An interesting question was raised in an ABA Family Law Listserv discussion recently concerning whether a 1994 judgment of divorce dividing the parties' property (specifically a business) was still enforceable.
Here's what Ron said about trying to enforce a 21-year-old judgment. The point of his advice is: "People, don't sit on your rights!" A take-away for lawyers is this: You should always provide clients with information about the time limitations for enforcement of judgments so that they will take steps to enforce and not be left with an empty basket.
Ron Nelson said, "Simply put, an unexecuted judgment becomes dormant after five years, and shall remain dormant for an additional two years." Thus, a plaintiff may neglect his judgment for seven years, lacking a day, and then revive and put it in force for five years more.” Riney v. Riney, 205 Kan. 671, 680, 473 P.2d 77 (1970). If, however, a party neglects his judgment for over seven years, the judgment extinguishes and becomes unenforceable. The relevant statute mandates the Court to release the judgment of record upon request, stating that it “shall be the duty of the judge” to release a judgment which has exceeded the seven-year deadline. See K.S.A. 60-2403(a)(1) (emphasis added). The statute does not allow for courts to make findings as to whether a judgment may linger beyond the seven-year threshold, nor whether its enforcement is a discretionary issue. The Kansas Supreme Court has clearly explained what occurs when a judgment exceeds the seven-year threshold, whether or not a motion to release the judgment has been filed: “Once a judgment grows dormant . . . and is not revived pursuant to K.S.A. 1990 Supp. 60-2404, it becomes absolutely extinguished and unenforceable.” Cyr v. Cyr, 249 Kan. 94, 97, 815 P.2d 97 (1991).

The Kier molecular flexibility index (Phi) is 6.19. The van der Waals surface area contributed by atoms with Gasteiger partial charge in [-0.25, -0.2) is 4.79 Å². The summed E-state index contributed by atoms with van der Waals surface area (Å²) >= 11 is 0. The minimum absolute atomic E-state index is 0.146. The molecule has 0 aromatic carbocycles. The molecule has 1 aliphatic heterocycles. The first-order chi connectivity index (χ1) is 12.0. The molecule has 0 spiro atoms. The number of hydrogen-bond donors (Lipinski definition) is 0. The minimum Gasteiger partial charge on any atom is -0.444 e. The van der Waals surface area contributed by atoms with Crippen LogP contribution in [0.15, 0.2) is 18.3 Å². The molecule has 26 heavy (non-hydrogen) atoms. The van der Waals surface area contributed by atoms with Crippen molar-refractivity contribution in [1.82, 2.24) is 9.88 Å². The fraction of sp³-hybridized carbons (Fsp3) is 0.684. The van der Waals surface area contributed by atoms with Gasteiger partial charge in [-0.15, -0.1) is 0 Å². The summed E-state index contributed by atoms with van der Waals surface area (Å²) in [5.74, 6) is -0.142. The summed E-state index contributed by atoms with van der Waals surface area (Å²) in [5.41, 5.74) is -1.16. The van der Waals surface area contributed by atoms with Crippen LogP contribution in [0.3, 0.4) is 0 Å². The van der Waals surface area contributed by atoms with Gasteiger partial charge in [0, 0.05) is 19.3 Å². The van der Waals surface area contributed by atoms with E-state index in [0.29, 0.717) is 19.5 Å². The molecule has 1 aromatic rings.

In the last month, the Kansas Court of Appeals issued two decisions dealing with this issue in situations in which parties asked for the issuance of domestic relations orders years after the divorce decree that dividing those retirement benefits: Marriage of Hollingquest, http://kansas-divorce.com/unpublished/2015/0828hollinquest.pdf and Marriage of Moore, http://kansas-divorce.com/unpublished/2015/0911moore.pdf. The Moore case makes clear that:
“The district court cited no authority for its theory that a district court divides marital property without actually entering judgment. On the other hand, the Kansas Supreme Court has directly stated, ‘the division of property made by a trial court in a divorce is a judgment.’ Bank IV Wichita v. Plein, 250 Kan. 701, 706, 830 P.2d 29 (1992). In this regard, Lyle and Rose agree that a judgment is simply a ‘final determination of the parties' rights in an action.’ K.S.A. 2014 Supp. 60-254. We agree with the parties and conclude that the district court erred in its legal conclusion that the division of property— specifically Rose and Lyle's retirement benefits—was not a judgment. Dividing the marital property is a judgment, a final determination of the parties' interests in the marital estate.
“The district court also erred when it held K.S.A. 2014 Supp. 60-2403 applies only to money judgments. This dormancy statue applies to ‘any judgment in any court of record in this state.’ K.S.A. 2014 Supp. 60-2403(a)(1). Since K.S.A. 2014 Supp. 60-2403 "speaks of 'any judgment' of any court of record in this state,’ it "does not limit its application to a money judgment.’ Plein, 250 Kan. 701, Syl. ¶ 2.”
Every state has different statutes of repose (sometimes called statutes of limitation). Laypersons and lawyers need to be mindful about this time limits.
You may contact Ronald Nelson and see his credentials and resume' here: Ronaldnelsonlaw.com